The global government services company is eight months into the combination of Vectrus and Vertex and sees opportunities for its new broader capabilities.
Mergers and acquisitions involving government contractors create changes that can be felt and seen by the federal agency customer, beyond the new name and logo.
Roughly two weeks before V2X’s fourth quarter earnings call Thursday, its chief executive spent an entire week with clients across the Indo-Pacific Command’s region of responsibility. Chuck Prow’s primary purpose was to talk about the new company formed in July 2022 out of Vectrus and Vertex.
“Our clients fully understand the breadth and the important addition of all of these capabilities to the portfolio,” Prow told investors on the call. “It helps us both from a contingency requirement perspective, but it also helps us in terms of a breadth and a scale perspective, when our clients are looking to increase their op tempo, if you will, in regions that are as broad and as vast as IndoPACOM.”
That concept of “op tempo” means the rate at which armed forces units participate in military exercises such as contingency operations, exercises and training deployments.
Both a cursory look at IndoPACOM’s map and consideration of current geopolitics should help show why that region is evidently picking up in activity as Prow observed.
IndoPACOM supports the Defense Department’s “Pacific Deterrence Initiative,” which has $11.5 billion in authorized funding this fiscal year to enhance the U.S.’ posture in that region where China is also located. The PDI’s other main goal is to help U.S. allies in that region build up their defenses.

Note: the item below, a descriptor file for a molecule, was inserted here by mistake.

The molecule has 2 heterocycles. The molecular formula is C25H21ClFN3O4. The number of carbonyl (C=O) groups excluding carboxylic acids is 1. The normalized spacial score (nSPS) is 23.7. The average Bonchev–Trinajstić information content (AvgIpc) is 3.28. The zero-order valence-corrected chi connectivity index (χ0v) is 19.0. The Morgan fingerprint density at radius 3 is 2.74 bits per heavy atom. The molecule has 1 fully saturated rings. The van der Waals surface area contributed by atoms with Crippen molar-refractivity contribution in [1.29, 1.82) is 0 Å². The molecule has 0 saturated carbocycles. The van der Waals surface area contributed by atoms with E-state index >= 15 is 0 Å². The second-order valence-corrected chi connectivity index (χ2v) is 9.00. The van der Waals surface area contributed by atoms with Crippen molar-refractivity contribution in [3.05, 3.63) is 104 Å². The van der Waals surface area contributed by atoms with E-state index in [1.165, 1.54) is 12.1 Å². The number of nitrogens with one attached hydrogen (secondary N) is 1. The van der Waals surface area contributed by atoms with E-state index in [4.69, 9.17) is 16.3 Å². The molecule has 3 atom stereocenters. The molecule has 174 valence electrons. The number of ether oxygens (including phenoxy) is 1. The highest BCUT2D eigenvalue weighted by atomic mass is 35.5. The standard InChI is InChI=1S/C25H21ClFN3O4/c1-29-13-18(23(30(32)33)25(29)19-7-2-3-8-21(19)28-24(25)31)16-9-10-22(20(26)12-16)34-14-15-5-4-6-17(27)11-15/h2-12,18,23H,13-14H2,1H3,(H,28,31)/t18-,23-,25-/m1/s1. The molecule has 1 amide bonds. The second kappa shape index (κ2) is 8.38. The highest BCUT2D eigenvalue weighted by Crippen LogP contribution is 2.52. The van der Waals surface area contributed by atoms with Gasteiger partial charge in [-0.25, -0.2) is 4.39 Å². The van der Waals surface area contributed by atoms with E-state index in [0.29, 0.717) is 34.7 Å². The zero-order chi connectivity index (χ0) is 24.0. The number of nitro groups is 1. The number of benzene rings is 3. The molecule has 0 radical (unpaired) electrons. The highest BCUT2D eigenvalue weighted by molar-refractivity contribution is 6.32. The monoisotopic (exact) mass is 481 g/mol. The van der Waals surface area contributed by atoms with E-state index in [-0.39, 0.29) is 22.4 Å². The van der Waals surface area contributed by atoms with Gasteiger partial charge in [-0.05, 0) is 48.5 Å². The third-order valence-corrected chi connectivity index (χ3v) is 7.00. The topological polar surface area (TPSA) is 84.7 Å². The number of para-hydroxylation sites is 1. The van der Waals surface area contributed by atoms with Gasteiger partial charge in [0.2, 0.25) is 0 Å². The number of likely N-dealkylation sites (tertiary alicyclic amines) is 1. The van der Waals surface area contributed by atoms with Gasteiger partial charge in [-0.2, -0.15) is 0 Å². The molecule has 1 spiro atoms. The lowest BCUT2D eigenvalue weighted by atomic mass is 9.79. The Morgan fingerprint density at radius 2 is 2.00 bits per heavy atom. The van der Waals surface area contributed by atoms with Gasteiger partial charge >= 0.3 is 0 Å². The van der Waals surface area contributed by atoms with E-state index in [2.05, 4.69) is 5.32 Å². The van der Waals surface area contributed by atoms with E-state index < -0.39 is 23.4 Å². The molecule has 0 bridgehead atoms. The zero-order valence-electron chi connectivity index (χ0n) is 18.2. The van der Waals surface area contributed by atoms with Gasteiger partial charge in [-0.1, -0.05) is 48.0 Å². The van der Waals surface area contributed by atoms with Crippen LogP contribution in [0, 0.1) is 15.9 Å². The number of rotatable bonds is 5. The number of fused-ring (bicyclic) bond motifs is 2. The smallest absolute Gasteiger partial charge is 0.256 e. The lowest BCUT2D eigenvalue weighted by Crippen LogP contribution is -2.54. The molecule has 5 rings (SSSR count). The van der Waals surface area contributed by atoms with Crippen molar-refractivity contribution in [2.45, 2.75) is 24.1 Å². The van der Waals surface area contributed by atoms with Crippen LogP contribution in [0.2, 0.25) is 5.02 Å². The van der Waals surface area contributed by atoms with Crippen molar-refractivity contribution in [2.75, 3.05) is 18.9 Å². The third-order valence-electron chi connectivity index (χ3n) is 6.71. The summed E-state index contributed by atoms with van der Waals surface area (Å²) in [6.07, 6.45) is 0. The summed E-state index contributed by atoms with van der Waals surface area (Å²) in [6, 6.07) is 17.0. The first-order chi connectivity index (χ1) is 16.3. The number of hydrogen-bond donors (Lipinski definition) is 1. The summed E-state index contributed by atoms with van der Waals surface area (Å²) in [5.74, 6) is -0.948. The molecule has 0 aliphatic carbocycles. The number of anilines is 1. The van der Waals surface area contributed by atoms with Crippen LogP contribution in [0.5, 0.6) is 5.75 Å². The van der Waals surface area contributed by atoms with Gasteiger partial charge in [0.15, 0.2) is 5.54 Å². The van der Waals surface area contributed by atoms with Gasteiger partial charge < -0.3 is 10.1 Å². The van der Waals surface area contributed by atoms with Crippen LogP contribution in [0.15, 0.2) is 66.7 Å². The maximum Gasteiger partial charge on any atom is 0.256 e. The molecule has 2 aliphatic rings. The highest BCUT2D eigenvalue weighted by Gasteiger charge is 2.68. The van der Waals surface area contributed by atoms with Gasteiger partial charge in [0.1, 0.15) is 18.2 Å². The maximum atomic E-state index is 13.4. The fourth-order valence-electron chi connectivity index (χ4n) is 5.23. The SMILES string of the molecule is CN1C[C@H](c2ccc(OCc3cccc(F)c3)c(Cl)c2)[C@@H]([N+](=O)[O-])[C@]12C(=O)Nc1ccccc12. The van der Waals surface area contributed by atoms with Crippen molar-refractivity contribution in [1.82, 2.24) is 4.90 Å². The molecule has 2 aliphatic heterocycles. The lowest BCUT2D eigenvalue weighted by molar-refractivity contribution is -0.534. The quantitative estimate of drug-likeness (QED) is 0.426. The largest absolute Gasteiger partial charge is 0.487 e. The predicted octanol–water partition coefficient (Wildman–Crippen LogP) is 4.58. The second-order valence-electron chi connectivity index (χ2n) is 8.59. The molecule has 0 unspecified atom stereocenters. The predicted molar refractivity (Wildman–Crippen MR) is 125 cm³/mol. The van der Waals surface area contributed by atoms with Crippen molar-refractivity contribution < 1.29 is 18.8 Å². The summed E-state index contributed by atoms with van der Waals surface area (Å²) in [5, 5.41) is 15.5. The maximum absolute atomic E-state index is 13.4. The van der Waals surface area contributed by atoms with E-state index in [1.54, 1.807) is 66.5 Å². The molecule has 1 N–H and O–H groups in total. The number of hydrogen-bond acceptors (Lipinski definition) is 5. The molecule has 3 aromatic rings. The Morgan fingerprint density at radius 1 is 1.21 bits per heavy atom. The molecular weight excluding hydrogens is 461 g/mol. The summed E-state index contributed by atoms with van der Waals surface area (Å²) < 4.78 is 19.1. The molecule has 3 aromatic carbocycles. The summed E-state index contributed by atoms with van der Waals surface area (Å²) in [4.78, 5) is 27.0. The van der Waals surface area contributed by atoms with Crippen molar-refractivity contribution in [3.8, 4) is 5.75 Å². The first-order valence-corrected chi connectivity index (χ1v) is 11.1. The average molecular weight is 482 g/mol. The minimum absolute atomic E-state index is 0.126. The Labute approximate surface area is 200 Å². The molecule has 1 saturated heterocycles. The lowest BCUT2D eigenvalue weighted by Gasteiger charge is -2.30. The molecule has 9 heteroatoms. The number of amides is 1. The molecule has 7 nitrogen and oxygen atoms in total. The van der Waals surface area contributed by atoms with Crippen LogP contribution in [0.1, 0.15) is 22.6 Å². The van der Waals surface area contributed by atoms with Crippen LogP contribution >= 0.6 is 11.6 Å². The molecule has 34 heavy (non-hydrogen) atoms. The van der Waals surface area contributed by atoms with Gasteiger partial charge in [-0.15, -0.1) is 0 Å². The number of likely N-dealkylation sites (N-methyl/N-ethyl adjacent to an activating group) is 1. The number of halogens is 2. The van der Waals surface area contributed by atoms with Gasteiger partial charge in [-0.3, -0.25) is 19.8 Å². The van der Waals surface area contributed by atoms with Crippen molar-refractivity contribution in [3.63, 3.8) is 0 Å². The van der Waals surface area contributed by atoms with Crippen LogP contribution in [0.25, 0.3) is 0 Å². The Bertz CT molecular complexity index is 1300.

The IndoPACOM region is also where V2X has “strategically invested to boost its core set of capabilities and converged solutions” over the past five years, Prow told analysts. V2X’s services there also involve electronic security systems, sensors, radar upgrades, systems engineering and communication support.
But that is not the only area that V2X is bullish on with respect to its pipeline and positioning now that the two companies have joined forces.
One big aspect of the rationale behind V2X’s creation was to form a larger provider of government services that cut across both digital and physical assets, or what the company calls converged infrastructure. That concept puts technology as a centerpiece of services in support of operations, logistics, aerospace and training programs among others.
Prow put these numbers to what the merger has created in terms of the combined workforce:
“We have an emerging advanced technology business with 1,000-plus engineers, 500 specialty engineers, where we really like the pipeline that’s emerging behind our advanced technology business.”
V2X reported 2022 pro forma revenue of $3.67 billion and profit of $278 million, figures that reflect the combined contributions of Vectrus and Vertex during the full year. Those represent year-over-year pro forma increases of 8.8% on the top line and 7.6% in adjusted EBITDA (earnings before interest, taxes, depreciation and amortization).
The company’s initial guidance for 2023 has pro forma revenue in the range of $3.8 billion-to-$3.9 billion to indicate approximately 5% growth at the midpoint. That outlook also has pro forma adjusted EBITDA in the range of $290 million-to-$310 million to indicate an approximate 8% increase at the midpoint.
Year-end total backlog was $12.3 billion and the funded portion was $2.6 billion.